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Clean Water And A Clean Hudson River Is Important To All Of Us

It's up to all of us to make it happen. In recent years "point" sources of water pollution like industrial wastes from factories have been greatly reduced. Now, more than 60 percent of water pollution comes from diffuse or "non-point sources" like cars leaking oil, fertilizers from farms and gardens, and failing septic systems. All these sources add up to a big pollution problem. But each of us can do small things to help clean up our water too—and that adds up to a pollution solution!


Why do we need clean water?

Having clean water is of primary importance for our health, environment and economy. Clean water provides recreation, commercial opportunities, fish habitat, drinking water and adds beauty to our landscape. All of us benefit from clean water—and all of us have a role in getting and keeping our groundwater, lakes, streams and Hudson River clean.


What's the problem with fertilizer?

Fertilizer isn't a problem—if it's used carefully. If you use too much fertilizer or apply it at the wrong time, it can easily wash off your lawn or garden into storm drains and then flow untreated into lakes or streams. Just like in your garden, fertilizer in lakes and streams makes plants grow. In water bodies, extra fertilizer can mean extra algae and aquatic plant growth. Too much algae harms water quality and makes boating, fishing and swimming unpleasant. As algae decays, it uses up oxygen in the water that fish and other wildlife need.

Clean Water Tips:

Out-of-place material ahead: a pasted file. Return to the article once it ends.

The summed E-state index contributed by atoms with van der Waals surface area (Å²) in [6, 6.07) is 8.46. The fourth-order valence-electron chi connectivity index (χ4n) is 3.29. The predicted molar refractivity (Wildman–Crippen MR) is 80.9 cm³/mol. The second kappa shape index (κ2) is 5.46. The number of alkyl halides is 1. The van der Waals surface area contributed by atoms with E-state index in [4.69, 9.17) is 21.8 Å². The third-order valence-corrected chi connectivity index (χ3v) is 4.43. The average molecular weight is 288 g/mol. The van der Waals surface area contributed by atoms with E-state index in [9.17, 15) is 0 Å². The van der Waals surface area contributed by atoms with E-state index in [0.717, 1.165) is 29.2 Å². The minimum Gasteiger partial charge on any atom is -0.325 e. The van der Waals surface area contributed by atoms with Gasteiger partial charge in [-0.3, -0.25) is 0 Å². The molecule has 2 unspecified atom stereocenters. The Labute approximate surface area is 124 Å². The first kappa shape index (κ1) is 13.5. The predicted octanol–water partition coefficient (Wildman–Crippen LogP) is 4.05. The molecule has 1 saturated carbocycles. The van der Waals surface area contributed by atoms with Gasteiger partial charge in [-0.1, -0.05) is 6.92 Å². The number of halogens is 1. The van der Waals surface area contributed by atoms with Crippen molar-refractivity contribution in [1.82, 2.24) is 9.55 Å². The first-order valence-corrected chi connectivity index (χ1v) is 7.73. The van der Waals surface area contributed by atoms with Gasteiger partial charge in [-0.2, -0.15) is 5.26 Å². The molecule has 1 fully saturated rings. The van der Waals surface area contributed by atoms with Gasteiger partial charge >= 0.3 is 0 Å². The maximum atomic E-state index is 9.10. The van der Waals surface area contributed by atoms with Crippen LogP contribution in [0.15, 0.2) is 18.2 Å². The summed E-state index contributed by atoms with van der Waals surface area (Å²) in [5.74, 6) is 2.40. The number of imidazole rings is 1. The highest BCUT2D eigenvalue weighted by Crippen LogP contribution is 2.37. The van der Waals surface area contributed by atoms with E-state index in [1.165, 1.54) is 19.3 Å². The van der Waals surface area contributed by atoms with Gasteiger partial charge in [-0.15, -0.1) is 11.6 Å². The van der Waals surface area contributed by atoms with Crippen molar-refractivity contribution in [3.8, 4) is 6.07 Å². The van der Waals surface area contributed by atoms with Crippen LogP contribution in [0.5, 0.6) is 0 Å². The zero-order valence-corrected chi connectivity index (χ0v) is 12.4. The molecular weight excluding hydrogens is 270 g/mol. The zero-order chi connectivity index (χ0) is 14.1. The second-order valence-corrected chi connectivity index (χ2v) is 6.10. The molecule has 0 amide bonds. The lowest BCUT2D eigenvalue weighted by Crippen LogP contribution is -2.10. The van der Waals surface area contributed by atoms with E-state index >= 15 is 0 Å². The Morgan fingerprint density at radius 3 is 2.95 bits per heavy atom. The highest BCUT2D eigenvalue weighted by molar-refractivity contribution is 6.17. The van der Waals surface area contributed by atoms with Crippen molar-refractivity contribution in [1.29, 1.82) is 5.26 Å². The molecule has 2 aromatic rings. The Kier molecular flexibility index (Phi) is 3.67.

How can you fertilize and help keep our waters clean?


• Use fertilizers sparingly. Many plants do not need as much fertilizer or need it as often as you might think.

• Don't fertilize before a rain storm.

• Consider using organic fertilizers; they release nutrients more slowly.

• Use commercially available compost or make your own using garden waste. Mixing compost with your soil means your plants will need less chemical fertilizer and puts your waste to good use. Commercial compost and soil amendments may be available from your solid waste or wastewater utility as well as your local garden store.

For more information on fertilizing, alternatives and composting,

call the Dutchess County Soil and Water Conservation District at (845) 677-8011 ext. 3, or visit their website at http://dutchess.ny.nacdnet.org/

Special thanks to the Dutchess County Water Quality Strategy Committee and the Hudson Valley Regional Council.

This information is brought to you by the Dutchess County Soil and Water Conservation District. Established in 1945, the Dutchess County Soil and Water Conservation District has been working with individuals for over 50 years to coordinate state and federal conservation programs at a local level. The District provides technical assistance and education on soil, water, and related natural resources. Municipalities, fanners, and landowners use this information in making proper land use decisions.

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